Library Journal’s Heather McCormack and book industry guru Brian O’Leary may or may not want two well-stocked national digital library systems for the U.S. I don’t know.
But accidentally or not, all three have recently buttressed the case, especially if we create separate public and academic systems. Perhaps someday a smart guy like Mike can push the national digital library concept for real; imagine the billions in extra revenue this could mean for publishers. The publishing industry already is a ward of D.C. politicians in a sense, given the business’s heavy reliance on widely hated copyright laws that erode civil liberties and weaken America’s libraries and the Net; and Washington may actually make the laws more offensive.
Now, from my own national digital library perspective, not necessarily those of the authors of the three earlier commentaries, here is some analysis of the trio’s separate writings.
–At LJ, Book Review Editor Heather McCormack warns that taxpayers won’t support the national digital library system that the Digital Public Library of America wants—if the library doesn’t offer popular copyrighted content.
So many academics hate the genre fiction beloved to millions of library patrons. And I wonder if the DPLA or successor, run by an intimidatingly renowned academic, would sufficiently appreciate the role of such works in promoting literacy. A junky SF novel can lead to a passion for Jules Verne’s writings, then other classics.
In McCormack’s own words about the role of genre fiction and the like, the DPLA’s “dreams would re-create in the cloud the ‘evocativeness and warmth’ of a physical library so future generations can achieve the highest quality of life possible. As much as I want that to happen, like many public librarians I spoke with off the record, I don’t understand how to achieve it without the books that rank as the most popular in terms of circulation. I am referring, of course, to genre fiction, the stuff that hard-core RA and taxpayer support are made of.” “RA” means reader advisors or their advisory services.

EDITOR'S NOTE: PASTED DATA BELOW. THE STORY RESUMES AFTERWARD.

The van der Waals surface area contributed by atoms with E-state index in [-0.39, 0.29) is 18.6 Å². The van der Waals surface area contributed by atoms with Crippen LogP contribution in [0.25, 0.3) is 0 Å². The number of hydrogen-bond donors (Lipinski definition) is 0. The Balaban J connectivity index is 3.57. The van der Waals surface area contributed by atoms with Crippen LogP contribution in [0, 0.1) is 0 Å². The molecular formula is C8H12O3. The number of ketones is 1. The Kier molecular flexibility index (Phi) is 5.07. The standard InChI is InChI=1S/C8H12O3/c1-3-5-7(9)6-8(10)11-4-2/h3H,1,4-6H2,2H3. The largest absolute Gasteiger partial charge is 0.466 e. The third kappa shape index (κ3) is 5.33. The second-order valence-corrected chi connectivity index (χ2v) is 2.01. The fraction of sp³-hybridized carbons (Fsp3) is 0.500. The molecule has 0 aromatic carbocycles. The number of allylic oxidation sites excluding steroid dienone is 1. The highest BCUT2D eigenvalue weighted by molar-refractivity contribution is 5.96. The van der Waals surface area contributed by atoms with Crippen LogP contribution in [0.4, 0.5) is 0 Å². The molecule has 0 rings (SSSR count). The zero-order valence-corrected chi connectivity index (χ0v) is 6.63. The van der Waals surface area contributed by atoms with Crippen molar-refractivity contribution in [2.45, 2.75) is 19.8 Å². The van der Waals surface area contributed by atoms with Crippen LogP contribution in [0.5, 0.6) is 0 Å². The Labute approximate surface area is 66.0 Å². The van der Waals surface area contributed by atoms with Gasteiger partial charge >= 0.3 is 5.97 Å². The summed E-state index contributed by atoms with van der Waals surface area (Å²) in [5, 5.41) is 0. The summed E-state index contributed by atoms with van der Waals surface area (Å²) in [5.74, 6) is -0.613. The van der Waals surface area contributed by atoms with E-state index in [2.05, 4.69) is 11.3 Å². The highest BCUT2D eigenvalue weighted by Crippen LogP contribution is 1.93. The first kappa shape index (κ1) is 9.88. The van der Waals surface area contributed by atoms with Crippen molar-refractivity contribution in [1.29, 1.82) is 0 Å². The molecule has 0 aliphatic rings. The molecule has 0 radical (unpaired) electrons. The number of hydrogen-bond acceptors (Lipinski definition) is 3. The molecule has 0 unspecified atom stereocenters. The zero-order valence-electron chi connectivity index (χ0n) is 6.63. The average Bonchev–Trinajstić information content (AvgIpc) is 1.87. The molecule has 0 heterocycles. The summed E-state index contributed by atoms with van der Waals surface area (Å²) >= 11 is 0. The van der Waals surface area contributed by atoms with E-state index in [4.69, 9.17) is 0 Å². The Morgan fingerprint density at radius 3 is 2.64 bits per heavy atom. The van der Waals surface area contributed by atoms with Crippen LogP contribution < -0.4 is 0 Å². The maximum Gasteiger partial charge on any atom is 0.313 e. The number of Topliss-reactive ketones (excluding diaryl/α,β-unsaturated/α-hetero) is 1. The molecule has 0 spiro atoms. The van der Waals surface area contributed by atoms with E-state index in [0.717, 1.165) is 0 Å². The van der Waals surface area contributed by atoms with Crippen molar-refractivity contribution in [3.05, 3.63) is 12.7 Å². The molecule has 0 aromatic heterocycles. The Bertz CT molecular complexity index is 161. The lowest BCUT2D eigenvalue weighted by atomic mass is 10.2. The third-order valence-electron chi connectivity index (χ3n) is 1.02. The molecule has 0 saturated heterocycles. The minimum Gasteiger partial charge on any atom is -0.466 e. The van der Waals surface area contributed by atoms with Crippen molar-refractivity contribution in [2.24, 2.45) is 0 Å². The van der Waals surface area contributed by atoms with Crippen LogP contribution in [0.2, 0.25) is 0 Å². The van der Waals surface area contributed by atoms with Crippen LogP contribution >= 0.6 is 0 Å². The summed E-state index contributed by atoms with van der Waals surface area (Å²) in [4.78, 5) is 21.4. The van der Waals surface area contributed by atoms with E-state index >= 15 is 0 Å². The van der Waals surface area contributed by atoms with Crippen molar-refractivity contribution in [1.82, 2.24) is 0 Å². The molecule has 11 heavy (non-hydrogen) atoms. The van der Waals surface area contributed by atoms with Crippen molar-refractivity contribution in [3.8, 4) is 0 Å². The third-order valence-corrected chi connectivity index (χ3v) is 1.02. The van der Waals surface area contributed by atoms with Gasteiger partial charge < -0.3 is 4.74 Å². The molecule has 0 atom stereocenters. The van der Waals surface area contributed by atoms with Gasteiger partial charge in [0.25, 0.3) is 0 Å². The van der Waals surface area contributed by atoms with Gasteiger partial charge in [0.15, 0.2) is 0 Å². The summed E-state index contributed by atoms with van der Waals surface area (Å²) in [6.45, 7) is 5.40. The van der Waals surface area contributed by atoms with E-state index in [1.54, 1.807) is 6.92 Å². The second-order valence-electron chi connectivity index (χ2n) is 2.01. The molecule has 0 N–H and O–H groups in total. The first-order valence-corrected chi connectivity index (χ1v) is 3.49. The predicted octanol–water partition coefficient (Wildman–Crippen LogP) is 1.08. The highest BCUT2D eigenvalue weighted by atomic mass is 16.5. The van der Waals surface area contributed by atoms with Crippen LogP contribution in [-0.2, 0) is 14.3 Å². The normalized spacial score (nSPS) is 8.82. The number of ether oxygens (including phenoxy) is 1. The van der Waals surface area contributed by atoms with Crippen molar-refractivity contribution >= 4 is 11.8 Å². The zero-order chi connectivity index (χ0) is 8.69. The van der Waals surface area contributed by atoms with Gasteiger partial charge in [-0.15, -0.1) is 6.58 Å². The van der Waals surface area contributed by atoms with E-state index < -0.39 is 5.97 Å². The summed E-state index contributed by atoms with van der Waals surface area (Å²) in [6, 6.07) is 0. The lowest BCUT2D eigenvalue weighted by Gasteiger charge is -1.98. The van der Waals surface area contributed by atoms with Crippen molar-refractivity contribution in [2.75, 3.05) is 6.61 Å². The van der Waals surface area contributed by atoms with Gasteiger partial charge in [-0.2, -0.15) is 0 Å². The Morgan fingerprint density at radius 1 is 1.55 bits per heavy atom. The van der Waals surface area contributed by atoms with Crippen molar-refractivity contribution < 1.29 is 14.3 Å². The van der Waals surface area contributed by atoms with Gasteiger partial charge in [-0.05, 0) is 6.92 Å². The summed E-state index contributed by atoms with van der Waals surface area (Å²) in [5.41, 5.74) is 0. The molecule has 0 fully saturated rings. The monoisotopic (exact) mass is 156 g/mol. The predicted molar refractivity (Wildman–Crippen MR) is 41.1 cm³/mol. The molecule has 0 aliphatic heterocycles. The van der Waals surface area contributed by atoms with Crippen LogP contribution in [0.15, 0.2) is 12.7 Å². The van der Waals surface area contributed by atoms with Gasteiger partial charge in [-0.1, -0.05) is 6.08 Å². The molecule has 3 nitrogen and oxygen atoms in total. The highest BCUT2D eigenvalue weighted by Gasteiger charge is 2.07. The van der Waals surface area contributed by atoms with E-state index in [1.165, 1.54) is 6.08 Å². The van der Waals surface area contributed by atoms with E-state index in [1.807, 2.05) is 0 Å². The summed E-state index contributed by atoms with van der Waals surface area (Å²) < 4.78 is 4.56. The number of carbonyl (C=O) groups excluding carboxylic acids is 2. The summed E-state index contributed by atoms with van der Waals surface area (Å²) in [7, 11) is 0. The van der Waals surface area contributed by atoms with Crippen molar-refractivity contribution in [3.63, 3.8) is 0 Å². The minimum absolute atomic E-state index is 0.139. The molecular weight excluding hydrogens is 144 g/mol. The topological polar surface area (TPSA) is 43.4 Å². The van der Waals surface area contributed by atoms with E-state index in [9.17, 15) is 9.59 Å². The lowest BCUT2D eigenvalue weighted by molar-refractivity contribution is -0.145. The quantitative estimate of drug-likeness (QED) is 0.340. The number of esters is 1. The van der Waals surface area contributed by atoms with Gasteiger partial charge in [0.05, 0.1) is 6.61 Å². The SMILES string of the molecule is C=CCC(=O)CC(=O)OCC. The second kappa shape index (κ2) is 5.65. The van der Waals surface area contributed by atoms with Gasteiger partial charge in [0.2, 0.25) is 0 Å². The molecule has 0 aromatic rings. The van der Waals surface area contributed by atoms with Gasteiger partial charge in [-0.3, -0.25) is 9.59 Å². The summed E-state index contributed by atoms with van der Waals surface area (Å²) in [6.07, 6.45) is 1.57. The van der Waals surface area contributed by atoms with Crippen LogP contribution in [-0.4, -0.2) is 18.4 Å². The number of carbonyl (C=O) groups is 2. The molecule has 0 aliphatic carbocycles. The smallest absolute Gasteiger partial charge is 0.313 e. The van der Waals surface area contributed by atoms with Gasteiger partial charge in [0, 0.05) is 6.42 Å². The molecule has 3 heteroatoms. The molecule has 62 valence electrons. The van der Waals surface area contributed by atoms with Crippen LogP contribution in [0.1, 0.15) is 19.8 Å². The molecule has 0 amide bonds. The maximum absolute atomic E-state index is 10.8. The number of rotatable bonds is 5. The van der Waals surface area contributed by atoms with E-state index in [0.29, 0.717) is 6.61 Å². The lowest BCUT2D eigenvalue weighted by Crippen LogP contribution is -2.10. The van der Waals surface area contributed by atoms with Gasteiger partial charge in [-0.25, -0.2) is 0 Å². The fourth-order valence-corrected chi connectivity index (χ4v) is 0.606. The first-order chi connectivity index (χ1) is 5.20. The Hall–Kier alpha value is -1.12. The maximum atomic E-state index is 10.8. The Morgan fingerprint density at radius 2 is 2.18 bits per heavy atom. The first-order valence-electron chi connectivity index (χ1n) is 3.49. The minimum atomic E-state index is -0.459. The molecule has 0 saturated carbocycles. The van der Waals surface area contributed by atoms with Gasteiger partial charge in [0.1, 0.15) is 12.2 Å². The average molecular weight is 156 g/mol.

Complicating matters, the biggest publishers either won’t sell to libraries, overcharge, or insist on lending limits that many librarians abhor. In other words, libraries will need to set bargaining and content priorities, and I question whether one national system can do the job.
Better to let publics and academics share infrastructure and lots and lots of unencumbered digital items while focusing on the content needs of their generally different users. Close cooperation? Absolutely, perhaps with the aid of the same organization that would address infrastructure and other technical matters. But please don’t herd public and academic libraries into “one big tent.” Dozens of issues arise beyond the kinds and quality of content that the two different kinds of libraries offer. What’s best among options? The inclusion of as many books as possible, however arcane? Or licensing terms fair to both publishers and patrons/taxpayers? When all’s said and done, academic and public librarians may sharply disagree.
Heather, your analysis covered much more territory, and this is my own interpretation of some of the facts you laid out. But I’d hope you would agree with an essay that I myself wrote for the online version of Library Journal on the need for separate national digital library systems for public and academic libraries. The DPLA isn’t absolutely locked into the one-system idea. But that’s the one most talked about, and perhaps John Palfrey, the initiative’s leader, will at least take your further suggestions in the same classy way he did your write-up of a panel at the PLA gathering in Philadelphia.